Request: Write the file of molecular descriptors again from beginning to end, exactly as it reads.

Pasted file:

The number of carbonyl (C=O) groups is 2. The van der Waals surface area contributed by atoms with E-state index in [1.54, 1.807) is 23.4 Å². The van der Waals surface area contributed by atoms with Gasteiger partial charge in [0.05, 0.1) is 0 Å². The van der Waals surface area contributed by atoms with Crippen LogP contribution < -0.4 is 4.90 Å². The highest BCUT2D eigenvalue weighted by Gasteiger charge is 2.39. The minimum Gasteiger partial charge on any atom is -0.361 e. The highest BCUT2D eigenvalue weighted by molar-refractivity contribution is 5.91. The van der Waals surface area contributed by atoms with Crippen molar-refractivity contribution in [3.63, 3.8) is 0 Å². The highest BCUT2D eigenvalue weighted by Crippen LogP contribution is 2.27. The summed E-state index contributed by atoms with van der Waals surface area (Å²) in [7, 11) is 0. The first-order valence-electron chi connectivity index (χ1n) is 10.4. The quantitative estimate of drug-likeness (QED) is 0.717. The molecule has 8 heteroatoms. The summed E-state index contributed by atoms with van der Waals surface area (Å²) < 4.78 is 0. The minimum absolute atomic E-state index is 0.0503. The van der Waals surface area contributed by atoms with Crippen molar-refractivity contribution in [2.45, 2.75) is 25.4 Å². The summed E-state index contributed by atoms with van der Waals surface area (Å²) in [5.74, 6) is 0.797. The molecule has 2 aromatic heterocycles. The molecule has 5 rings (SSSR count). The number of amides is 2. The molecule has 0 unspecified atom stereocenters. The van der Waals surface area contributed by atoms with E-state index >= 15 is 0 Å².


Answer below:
The number of carbonyl (C=O) groups is 2. The van der Waals surface area contributed by atoms with E-state index in [1.54, 1.807) is 23.4 Å². The van der Waals surface area contributed by atoms with Gasteiger partial charge in [0.05, 0.1) is 0 Å². The van der Waals surface area contributed by atoms with Crippen LogP contribution < -0.4 is 4.90 Å². The highest BCUT2D eigenvalue weighted by Gasteiger charge is 2.39. The minimum Gasteiger partial charge on any atom is -0.361 e. The highest BCUT2D eigenvalue weighted by molar-refractivity contribution is 5.91. The van der Waals surface area contributed by atoms with Crippen molar-refractivity contribution in [3.63, 3.8) is 0 Å². The highest BCUT2D eigenvalue weighted by Crippen LogP contribution is 2.27. The summed E-state index contributed by atoms with van der Waals surface area (Å²) in [7, 11) is 0. The first-order valence-electron chi connectivity index (χ1n) is 10.4. The quantitative estimate of drug-likeness (QED) is 0.717. The molecule has 8 heteroatoms. The summed E-state index contributed by atoms with van der Waals surface area (Å²) < 4.78 is 0. The minimum absolute atomic E-state index is 0.0503. The van der Waals surface area contributed by atoms with Crippen molar-refractivity contribution in [2.45, 2.75) is 25.4 Å². The summed E-state index contributed by atoms with van der Waals surface area (Å²) in [5.74, 6) is 0.797. The molecule has 2 aromatic heterocycles. The molecule has 5 rings (SSSR count). The number of amides is 2. The molecule has 0 unspecified atom stereocenters. The van der Waals surface area contributed by atoms with E-state index >= 15 is 0 Å².